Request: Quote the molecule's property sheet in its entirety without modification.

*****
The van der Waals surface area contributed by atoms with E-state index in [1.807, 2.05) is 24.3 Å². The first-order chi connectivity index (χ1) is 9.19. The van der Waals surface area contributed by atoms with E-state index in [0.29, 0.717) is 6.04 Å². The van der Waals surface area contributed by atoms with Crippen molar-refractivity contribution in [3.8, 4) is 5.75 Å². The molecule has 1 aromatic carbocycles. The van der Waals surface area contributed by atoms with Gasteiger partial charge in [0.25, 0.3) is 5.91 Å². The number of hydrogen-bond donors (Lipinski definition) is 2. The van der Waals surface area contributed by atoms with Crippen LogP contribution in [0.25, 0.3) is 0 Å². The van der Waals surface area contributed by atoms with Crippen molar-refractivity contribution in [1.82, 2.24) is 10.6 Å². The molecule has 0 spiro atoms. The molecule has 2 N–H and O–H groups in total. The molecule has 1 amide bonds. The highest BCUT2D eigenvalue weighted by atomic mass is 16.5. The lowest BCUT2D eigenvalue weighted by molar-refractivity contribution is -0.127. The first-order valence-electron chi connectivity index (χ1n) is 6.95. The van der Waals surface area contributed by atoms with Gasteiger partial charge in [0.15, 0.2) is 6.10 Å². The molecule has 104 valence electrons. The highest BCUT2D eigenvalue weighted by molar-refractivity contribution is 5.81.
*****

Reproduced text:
The van der Waals surface area contributed by atoms with E-state index in [1.807, 2.05) is 24.3 Å². The first-order chi connectivity index (χ1) is 9.19. The van der Waals surface area contributed by atoms with E-state index in [0.29, 0.717) is 6.04 Å². The van der Waals surface area contributed by atoms with Crippen molar-refractivity contribution in [3.8, 4) is 5.75 Å². The molecule has 1 aromatic carbocycles. The van der Waals surface area contributed by atoms with Gasteiger partial charge in [0.25, 0.3) is 5.91 Å². The number of hydrogen-bond donors (Lipinski definition) is 2. The van der Waals surface area contributed by atoms with Crippen LogP contribution in [0.25, 0.3) is 0 Å². The van der Waals surface area contributed by atoms with Crippen molar-refractivity contribution in [1.82, 2.24) is 10.6 Å². The molecule has 0 spiro atoms. The molecule has 2 N–H and O–H groups in total. The molecule has 1 amide bonds. The highest BCUT2D eigenvalue weighted by atomic mass is 16.5. The lowest BCUT2D eigenvalue weighted by molar-refractivity contribution is -0.127. The first-order valence-electron chi connectivity index (χ1n) is 6.95. The van der Waals surface area contributed by atoms with Gasteiger partial charge in [0.15, 0.2) is 6.10 Å². The molecule has 104 valence electrons. The highest BCUT2D eigenvalue weighted by molar-refractivity contribution is 5.81.